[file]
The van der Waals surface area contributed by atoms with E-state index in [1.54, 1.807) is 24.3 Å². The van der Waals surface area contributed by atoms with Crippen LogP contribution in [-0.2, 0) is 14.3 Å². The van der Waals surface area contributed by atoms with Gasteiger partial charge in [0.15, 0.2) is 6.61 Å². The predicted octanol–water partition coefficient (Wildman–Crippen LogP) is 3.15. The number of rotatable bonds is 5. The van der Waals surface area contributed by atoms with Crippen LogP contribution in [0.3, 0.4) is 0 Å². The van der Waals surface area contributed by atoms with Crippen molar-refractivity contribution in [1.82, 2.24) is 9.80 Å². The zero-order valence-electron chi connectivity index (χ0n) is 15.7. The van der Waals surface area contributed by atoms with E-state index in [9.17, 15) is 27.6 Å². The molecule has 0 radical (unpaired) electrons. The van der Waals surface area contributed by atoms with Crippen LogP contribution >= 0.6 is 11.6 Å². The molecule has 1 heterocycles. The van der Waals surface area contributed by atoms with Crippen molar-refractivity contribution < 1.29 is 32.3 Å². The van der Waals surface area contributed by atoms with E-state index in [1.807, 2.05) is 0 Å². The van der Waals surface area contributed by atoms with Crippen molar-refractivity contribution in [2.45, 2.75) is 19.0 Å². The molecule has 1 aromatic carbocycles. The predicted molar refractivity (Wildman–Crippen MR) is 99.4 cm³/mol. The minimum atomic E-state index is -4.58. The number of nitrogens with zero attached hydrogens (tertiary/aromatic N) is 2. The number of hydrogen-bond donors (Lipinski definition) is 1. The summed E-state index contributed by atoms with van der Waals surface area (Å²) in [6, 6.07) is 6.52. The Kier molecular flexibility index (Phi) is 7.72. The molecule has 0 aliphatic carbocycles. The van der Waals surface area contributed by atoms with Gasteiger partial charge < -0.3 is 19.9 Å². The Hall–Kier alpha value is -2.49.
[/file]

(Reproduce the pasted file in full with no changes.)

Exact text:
The van der Waals surface area contributed by atoms with E-state index in [1.54, 1.807) is 24.3 Å². The van der Waals surface area contributed by atoms with Crippen LogP contribution in [-0.2, 0) is 14.3 Å². The van der Waals surface area contributed by atoms with Gasteiger partial charge in [0.15, 0.2) is 6.61 Å². The predicted octanol–water partition coefficient (Wildman–Crippen LogP) is 3.15. The number of rotatable bonds is 5. The van der Waals surface area contributed by atoms with Crippen LogP contribution in [0.3, 0.4) is 0 Å². The van der Waals surface area contributed by atoms with Crippen molar-refractivity contribution in [1.82, 2.24) is 9.80 Å². The zero-order valence-electron chi connectivity index (χ0n) is 15.7. The van der Waals surface area contributed by atoms with E-state index in [9.17, 15) is 27.6 Å². The molecule has 0 radical (unpaired) electrons. The van der Waals surface area contributed by atoms with Crippen LogP contribution >= 0.6 is 11.6 Å². The molecule has 1 heterocycles. The van der Waals surface area contributed by atoms with Crippen molar-refractivity contribution < 1.29 is 32.3 Å². The van der Waals surface area contributed by atoms with E-state index in [1.807, 2.05) is 0 Å². The van der Waals surface area contributed by atoms with Crippen molar-refractivity contribution in [2.45, 2.75) is 19.0 Å². The molecule has 1 aromatic carbocycles. The predicted molar refractivity (Wildman–Crippen MR) is 99.4 cm³/mol. The minimum atomic E-state index is -4.58. The number of nitrogens with zero attached hydrogens (tertiary/aromatic N) is 2. The number of hydrogen-bond donors (Lipinski definition) is 1. The summed E-state index contributed by atoms with van der Waals surface area (Å²) in [6, 6.07) is 6.52. The Kier molecular flexibility index (Phi) is 7.72. The molecule has 0 aliphatic carbocycles. The van der Waals surface area contributed by atoms with Gasteiger partial charge < -0.3 is 19.9 Å². The Hall–Kier alpha value is -2.49.